"We recognize that cyber-attacks are becoming more frequent, but organizations have responsibilities under the law to take serious security steps to protect systems, and most importantly, people's personal data."
— Steve Eckersley, ICO director of investigations
Most of the cards affected by Dixon Carphone's breach were EMV cards with an embedded microchip that provides stronger verification that a transaction is legitimate. Although the card's details can be cloned and copied to a dummy card, a transaction performed without the chip should be rejected. Attackers, however, also stole primary account numbers and expiration dates, which could potentially be used for e-commerce fraud and other types of attacks.
Some 52,788 non-EMV cards from outside the U.K. and EU were stolen, including the primary account number and expiration dates. For 8,628 cards, the cardholder name was also stolen, the ICO says in its monetary penalty notice.
After the incident, Dixons Carphone argued to the ICO that because most of the stolen card details did not include the cardholder's name, it did not constitute personal data. The ICO rejected that argument, however, maintaining that a primary account number is personal data.
No Network Segregation, Poor Patching
ICO's 30-page penalty notice describes a slew of security failures that led to the fine.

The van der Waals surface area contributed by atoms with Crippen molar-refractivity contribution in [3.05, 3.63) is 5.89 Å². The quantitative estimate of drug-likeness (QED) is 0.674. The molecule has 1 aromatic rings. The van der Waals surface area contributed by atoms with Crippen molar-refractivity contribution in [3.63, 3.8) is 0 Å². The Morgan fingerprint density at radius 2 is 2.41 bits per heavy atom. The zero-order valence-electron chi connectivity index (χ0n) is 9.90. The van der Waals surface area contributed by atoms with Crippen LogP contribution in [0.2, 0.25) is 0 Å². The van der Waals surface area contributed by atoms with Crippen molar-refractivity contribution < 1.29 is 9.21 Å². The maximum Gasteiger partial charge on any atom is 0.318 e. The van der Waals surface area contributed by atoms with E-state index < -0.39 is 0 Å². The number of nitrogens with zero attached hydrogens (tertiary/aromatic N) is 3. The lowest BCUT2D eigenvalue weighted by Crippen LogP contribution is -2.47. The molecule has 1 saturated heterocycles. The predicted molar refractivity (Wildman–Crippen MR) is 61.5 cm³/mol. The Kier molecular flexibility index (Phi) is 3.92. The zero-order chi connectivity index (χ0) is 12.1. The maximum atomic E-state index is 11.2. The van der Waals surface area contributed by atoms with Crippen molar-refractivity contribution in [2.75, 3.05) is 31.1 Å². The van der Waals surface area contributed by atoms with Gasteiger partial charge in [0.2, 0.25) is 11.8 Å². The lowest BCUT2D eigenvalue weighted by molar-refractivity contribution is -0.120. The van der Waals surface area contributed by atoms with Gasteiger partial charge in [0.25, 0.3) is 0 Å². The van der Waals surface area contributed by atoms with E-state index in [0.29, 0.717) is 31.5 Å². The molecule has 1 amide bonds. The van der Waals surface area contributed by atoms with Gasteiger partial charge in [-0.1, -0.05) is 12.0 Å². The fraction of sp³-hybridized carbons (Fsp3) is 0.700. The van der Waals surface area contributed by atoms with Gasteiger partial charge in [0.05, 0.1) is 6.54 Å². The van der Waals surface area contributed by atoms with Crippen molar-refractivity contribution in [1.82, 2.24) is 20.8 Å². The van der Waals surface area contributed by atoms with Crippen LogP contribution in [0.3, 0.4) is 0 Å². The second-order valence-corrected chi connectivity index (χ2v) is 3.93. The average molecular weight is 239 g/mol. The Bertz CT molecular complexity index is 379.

The ICO found fault with numerous aspects of how Dixons Carphone had structured its network. An outside security consultancy performed the evaluation in May 2017.
Dixons Carphone used Microsoft operating systems for its POS systems. But the company's "network segregation was insufficient," despite guidance from Microsoft to separate POS systems from other systems, the ICO reports.
Also, Dixon failed at patching, including its POS terminals and other software, the ICO says, which led to attackers gaining domain-level access.
Investigators believe that attackers exploited an unpatched vulnerability in Microsoft's group policy tool, which is part of Active Directory. In 2014, Microsoft issued a patch that fixed this particular vulnerability. Microsoft also advised that administrators should remove old group policies - which may have included passwords - before applying the patch, the ICO writes.
Dixons Carphone "confirmed that it did not carry out the second action to remove the existing group policy until after the attack, in 2018," the ICO writes in its penalty notice. "This meant that the vulnerability remained exploitable for four years, during which time the attack was able to use extensively the account in order to compromised personal data held on the POS terminals."
The company also failed to undertake regular vulnerability scanning, managed incorrectly application whitelisting across POS terminals and did not have effective logging and monitoring in place, the ICO says.
Despite major attacks in 2013 and 2014 against Target, Home Depot and others publicizing the risk posed by POS malware, retailers continue to fall victim. Just this month, Houston-based Landry, which runs hotels and casinos around the world, said it was investigating a payment card breach tied to POS malware for the second time in four years (see: Restaurant Chain Landry's Investigates Malware Incident).